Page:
I’ll have this #fringeandfriendskal2016 pullover done in a few weeks, if I keep picking away at it like I’ve been doing. I try not to have too many projects on the go at once, thought that’s been a problem the last year. Consequently, I’m going to try to finish up projects I’ve had in hibernation for a bit.
Deco. I am almost done the entire body, but need to finish a bit of the front first.
Faroese pullover. I’ve had this in my bag for ages, and I only have to finish an arm for it to be complete. It’s on!
Ebba. I need to decide whether or not this is going to bleed on me, and if I decide it will, I’ll frog it. I love it, but the dark blue yarn is a serious bleeder.
I’m sure there’s at least one more I’ve forgotten.
You guys! Imagine my surprise when my #fringeandfriendskal2016 pullover was mentioned on Fringe Association this past Friday! How wonderful to have such a great nod! I’m excited for the Woollelujah tote. It’ll be a fun one to tote aroundmy woolly things with. Ok, dad jokes aside, it’s really flattering. Apologies for the delay in my acknowledgement. I had a really busy weekend starting Friday, and have only just had time to sit down and write!
Forestry by Madelinetosh — not cooperating with my camera, at all
I’ve been knitting along on my Migrating Birds for #fringeandfriendskal2016, and I’m about to get to that point where I can separate the arms and body. I’m, maybe, a day off, because I don’t have a lot of time to dedicate to knitting right now.
Anyway, I’ve been looking through pictures of ganseys throughout history online, and it got me thinking. Really, the defining characteristic of the gansey, beyond the knit-purl motifs, the dense knit, and the frequently salty characters wearing them, is one particular detail: gussets!* Yes, gussets. A little extra stretch of fabric in the underarm to make sure the wearer can actually move! It’s not a gansey without a gusset, just a prettily patterned sweater. The point of a gansey, after all, is to keep the working wearer warm and moving!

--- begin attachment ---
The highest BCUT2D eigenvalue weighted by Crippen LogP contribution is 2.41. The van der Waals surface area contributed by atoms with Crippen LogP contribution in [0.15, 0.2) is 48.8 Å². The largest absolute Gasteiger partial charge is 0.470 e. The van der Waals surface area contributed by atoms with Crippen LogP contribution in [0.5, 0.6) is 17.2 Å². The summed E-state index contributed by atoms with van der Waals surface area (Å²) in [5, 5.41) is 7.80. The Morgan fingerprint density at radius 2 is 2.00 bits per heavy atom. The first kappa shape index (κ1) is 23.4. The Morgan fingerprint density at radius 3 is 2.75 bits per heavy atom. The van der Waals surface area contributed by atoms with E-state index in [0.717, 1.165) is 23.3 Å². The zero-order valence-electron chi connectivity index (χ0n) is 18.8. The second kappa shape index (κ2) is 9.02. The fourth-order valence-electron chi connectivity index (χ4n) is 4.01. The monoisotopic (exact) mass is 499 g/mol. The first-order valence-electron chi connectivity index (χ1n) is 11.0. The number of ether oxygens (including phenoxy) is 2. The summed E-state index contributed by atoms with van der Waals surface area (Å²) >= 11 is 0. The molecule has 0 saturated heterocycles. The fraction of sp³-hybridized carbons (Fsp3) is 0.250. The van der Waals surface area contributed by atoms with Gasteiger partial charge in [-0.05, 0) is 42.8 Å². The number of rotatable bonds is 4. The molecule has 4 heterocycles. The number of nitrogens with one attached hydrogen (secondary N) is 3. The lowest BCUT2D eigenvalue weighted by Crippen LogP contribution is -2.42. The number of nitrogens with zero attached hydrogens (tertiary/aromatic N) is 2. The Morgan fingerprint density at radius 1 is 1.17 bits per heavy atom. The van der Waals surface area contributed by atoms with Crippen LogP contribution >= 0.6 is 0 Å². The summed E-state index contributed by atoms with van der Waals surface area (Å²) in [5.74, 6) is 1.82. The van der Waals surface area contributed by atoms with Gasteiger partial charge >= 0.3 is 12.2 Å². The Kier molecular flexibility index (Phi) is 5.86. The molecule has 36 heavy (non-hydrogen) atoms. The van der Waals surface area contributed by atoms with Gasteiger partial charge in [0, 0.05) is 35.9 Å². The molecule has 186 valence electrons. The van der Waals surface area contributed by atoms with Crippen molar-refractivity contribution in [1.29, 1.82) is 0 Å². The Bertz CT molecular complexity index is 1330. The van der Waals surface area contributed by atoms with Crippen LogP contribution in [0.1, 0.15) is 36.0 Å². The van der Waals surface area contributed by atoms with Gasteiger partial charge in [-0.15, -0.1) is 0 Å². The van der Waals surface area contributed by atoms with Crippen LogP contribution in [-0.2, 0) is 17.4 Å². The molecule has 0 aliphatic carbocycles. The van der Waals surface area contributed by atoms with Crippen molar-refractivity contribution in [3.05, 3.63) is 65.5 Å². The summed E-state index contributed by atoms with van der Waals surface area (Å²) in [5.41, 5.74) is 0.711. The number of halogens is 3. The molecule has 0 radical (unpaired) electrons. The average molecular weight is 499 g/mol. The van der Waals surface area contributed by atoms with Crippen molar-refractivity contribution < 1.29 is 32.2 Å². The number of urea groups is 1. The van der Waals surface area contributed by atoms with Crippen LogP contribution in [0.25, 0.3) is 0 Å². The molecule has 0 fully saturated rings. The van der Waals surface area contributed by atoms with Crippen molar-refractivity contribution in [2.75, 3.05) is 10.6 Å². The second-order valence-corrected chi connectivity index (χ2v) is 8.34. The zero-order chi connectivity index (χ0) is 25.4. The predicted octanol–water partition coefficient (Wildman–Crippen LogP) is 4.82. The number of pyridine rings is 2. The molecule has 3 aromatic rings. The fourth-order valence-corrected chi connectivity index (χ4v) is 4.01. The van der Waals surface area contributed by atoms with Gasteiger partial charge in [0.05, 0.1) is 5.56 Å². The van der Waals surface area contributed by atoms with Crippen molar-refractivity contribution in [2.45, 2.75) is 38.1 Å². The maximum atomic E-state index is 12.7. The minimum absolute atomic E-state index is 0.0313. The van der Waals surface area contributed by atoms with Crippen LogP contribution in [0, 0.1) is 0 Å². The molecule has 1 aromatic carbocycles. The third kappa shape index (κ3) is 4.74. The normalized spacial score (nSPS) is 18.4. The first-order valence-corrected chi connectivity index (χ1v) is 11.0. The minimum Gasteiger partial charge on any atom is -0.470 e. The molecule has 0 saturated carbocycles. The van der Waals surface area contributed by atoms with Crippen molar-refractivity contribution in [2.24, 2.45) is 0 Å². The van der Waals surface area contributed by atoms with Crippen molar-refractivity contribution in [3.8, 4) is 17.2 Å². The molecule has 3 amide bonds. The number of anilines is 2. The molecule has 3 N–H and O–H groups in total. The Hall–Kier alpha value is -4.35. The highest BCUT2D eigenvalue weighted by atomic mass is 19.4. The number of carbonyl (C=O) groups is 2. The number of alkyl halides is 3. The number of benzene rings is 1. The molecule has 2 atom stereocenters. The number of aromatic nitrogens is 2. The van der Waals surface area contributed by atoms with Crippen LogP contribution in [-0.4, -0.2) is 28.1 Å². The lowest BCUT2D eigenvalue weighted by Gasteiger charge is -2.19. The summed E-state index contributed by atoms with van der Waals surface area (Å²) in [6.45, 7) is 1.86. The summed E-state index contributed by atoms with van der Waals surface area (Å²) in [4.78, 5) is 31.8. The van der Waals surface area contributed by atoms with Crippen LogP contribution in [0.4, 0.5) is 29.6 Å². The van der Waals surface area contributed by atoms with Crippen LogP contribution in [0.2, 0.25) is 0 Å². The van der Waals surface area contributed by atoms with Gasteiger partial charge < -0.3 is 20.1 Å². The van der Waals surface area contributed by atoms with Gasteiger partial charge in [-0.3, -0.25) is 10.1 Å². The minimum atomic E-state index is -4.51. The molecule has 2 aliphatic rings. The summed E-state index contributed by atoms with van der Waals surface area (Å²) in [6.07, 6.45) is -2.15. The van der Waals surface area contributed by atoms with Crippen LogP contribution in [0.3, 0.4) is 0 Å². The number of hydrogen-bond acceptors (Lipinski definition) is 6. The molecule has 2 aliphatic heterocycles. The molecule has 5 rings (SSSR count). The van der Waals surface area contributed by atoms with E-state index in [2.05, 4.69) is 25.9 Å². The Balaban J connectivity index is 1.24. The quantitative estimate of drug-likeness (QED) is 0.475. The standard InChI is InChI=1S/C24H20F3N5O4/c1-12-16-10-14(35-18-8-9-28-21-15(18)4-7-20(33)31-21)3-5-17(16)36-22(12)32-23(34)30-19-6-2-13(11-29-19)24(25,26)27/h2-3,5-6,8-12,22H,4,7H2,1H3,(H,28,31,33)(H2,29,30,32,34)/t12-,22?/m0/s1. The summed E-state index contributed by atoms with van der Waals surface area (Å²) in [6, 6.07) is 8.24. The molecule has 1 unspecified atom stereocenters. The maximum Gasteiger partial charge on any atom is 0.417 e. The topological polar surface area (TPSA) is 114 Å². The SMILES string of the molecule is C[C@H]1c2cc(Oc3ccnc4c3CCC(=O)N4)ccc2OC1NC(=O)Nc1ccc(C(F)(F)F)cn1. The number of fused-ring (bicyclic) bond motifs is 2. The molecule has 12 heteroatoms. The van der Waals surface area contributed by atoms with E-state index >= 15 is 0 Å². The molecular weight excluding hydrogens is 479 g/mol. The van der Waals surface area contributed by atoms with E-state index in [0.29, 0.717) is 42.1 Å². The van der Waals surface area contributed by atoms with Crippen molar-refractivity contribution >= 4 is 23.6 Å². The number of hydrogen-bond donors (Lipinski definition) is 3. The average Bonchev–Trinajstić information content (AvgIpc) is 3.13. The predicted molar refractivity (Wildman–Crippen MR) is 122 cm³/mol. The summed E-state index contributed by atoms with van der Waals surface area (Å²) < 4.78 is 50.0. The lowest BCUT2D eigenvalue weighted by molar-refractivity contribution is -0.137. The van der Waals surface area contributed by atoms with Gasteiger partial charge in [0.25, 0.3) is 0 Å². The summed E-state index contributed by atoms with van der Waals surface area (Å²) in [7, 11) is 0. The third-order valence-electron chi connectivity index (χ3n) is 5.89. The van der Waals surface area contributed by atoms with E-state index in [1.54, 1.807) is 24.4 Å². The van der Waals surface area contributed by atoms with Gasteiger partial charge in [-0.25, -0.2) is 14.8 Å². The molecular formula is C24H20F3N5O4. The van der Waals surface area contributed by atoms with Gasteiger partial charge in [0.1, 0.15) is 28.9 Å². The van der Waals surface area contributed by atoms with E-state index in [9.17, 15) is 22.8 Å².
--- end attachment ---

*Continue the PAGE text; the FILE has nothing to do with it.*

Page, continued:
So what I really am thinking is that I should add a small gusset — nothing baggy, but a really serious nod to it. Maybe in a contrasting colour? What do you think? It’s a bit odd to most perhaps, but people who know ganseys will appreciate it, and if I’m anything, I’m a stickler for historic accuracy (even if this is already a bit of a franken-sweater**). Which I say in the most loving way possible!
Do you think this is dated or do you think it’s a cute idea? It would give me something new to learn — I’ve never done a gusset before! It could be a neat way to add a pop of colour and also use up a bit of scrap? I’m knitting from stash only, these days, until I can get some worthwhile employment and some space in my house! It might feel good to hit both targets.
Maybe navy blue? I have a good solid navy, same weight, and it wouldn’t be so loud that it would be offensive like, say, red, but it would be a neat little detail I’d be aware of. I also have this greeny blue. It’s a bit more green than I can capture with my camera today, specifically, it’s Forestry by Madelinetosh.
*A quick search on Pinterest. I’m afraid I don’t have a picture available to me without license right now!